Property from a French Private Collection



Property from a French Private Collection





oil on canvas

unframed: 22.5 by 36.5cm., 8¾ by 14¼in.

framed: 35 by 49cm., 13¾ by 19in.

The authenticity of this work has been confirmed by Martin Dieterle and Claire Lebeau.

Please note: Condition 11 of the Conditions of Business for Buyers (Online Only) is not applicable to this lot.

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The canvas has an old relining.

Under close inspection there are some localised areas of minor craquelure, primarily in the thicker pigments of the sky.

Ultra-violet light reveals some minor signs of retouching, notably spots along the upper framing edge, and a few other scattered spots.

This painting is in good condition, and its appearance could be further enhanced with a professional surface clean.

The lot is sold in the condition it is in at the time of sale. The condition report is provided to assist you with assessing the condition of the lot and is for guidance only. Any reference to condition in the condition report for the lot does not amount to a full description of condition. The images of the lot form part of the condition report for the lot. Certain images of the lot provided online may not accurately reflect the actual condition of the lot. In particular, the online images may represent colors and shades which are different to the lot's actual color and shades. The condition report for the lot may make reference to particular imperfections of the lot but you should note that the lot may have other faults not expressly referred to in the condition report for the lot or shown in the online images of the lot. The condition report may not refer to all faults, restoration, alteration or adaptation. The condition report is a statement of opinion only. For that reason, the condition report is not an alternative to taking your own professional advice regarding the condition of the lot. NOTWITHSTANDING THIS ONLINE CONDITION REPORT OR ANY DISCUSSIONS CONCERNING A LOT, ALL LOTS ARE OFFERED AND SOLD "AS IS" IN ACCORDANCE WITH THE CONDITIONS OF SALE/BUSINESS APPLICABLE TO THE RESPECTIVE SALE.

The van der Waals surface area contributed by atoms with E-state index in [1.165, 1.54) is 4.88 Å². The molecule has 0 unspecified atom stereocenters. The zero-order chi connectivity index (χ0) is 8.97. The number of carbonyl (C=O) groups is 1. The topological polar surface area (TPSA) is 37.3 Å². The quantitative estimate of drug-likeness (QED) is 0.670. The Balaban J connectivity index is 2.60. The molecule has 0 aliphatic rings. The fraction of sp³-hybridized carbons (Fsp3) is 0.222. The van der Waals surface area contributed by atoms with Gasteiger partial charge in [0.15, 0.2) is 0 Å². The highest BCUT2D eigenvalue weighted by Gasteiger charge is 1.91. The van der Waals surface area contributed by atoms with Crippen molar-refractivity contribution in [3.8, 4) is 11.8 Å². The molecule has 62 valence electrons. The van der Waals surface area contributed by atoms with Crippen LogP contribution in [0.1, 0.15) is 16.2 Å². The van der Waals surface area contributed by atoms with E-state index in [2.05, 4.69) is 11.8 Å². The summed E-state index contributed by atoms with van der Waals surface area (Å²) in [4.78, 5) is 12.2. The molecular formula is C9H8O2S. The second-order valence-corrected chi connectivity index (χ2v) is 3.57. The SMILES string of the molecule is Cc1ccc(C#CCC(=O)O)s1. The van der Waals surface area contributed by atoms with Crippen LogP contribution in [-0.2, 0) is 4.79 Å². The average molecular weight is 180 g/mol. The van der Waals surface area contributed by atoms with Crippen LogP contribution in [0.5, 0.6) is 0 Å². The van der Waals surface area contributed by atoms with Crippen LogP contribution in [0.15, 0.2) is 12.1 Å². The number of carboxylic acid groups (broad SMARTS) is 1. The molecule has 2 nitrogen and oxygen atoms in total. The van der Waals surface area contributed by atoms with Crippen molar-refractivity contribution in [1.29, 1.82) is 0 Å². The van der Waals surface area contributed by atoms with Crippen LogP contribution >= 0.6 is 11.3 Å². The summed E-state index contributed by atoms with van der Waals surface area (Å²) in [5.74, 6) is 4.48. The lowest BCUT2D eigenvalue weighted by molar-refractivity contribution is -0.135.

Mlle X (a gift from the artist)

Wildenstein, Paris (by 1950)

Jacques Guerlain, Paris (purchased from the above in April 1951; by descent until 1971. Guerlain, 1874-1963, was a noted French perfumer, inventor of L’Heure bleue and art collector of work by Corot and the Impressionists, notably La Pie by Claude Monet which now hangs in the Musée d’Orsay)

Acquired by the grandfather of the present owner; thence by descent

Alfred Robaut, L'oeuvre de Corot, Paris, 1905, vol. III, pp. 30-31, no. 1325, catalogued & illustrated (erroneously as Londres, Le palais de Cristal vu de Windsor)

Jean Selz, Camille Corot: un rêveur solitaire, 1796-1875

, Courbevoie, 1996, p. 140, cited (erroneously as Le palais de Cristal vu de Windsor

London, Wildenstein Galleries, A Loan Exhibition of the School of 1830 in France, 1950, no. 23

Paris, Galerie Hector Brame, Corot, June-July 1957 

Paris, Galerie Schmit, Corot, May-June 1971, no. 46 (as Palais de cristal)

Paris, Musée de l'Orangerie,

Hommage à Corot: peintures et dessins des collections françaises, 1975, no. 56 (as Londres, le palais de cristal)

This view of the Crystal Palace, painted shortly after its relocation from Hyde Park to Sydenham Hill, is one of just three recorded oils Corot painted during his only trip to London in 1862, the other two being Londres, vu de loin, des bords de la Tamise, and Richmond près Londres (fig. 1).

Built to house the Great Exhibition of 1851 in Hyde Park, the Crystal Palace, designed by Sir Joseph Paxton, was an engineering marvel of glass and iron which occupied seven hectares of ground. The main nave of this impressive structure was 563 metres long and 124 metres wide. It was moved and rebuilt in Sydenham with considerable enlargements between 1852 and 1854, where it survived until destroyed by fire in 1936 (fig. 2).

However, in Corot’s light-filled view the Crystal Palace is largely eclipsed by the majestic trees and shrubs in the foreground, making the painting more of an idyllic landscape than an architectural study. The interjection of the modern world on a traditional landscape of course anticipates Manet and the Impressionists, whose verdant scenes were often punctuated by a factory chimney here or a modern railway bridge there, and express at once a longing for the past and an acceptance of the present.

Of the Impressionists, Camille Pissarro certainly owed the most to Corot, even describing himself as the latter’s pupil. When Pissarro fled France for England in the aftermath of the Franco-Prussian war, he settled in Norwood, south London and, following in Corot’s footsteps, made his own series of paintings of the streets around the Crystal Palace (fig. 3). In them, he took Corot’s nod to modernity a stage further, capturing the hustle and bustle of suburbanisation head on.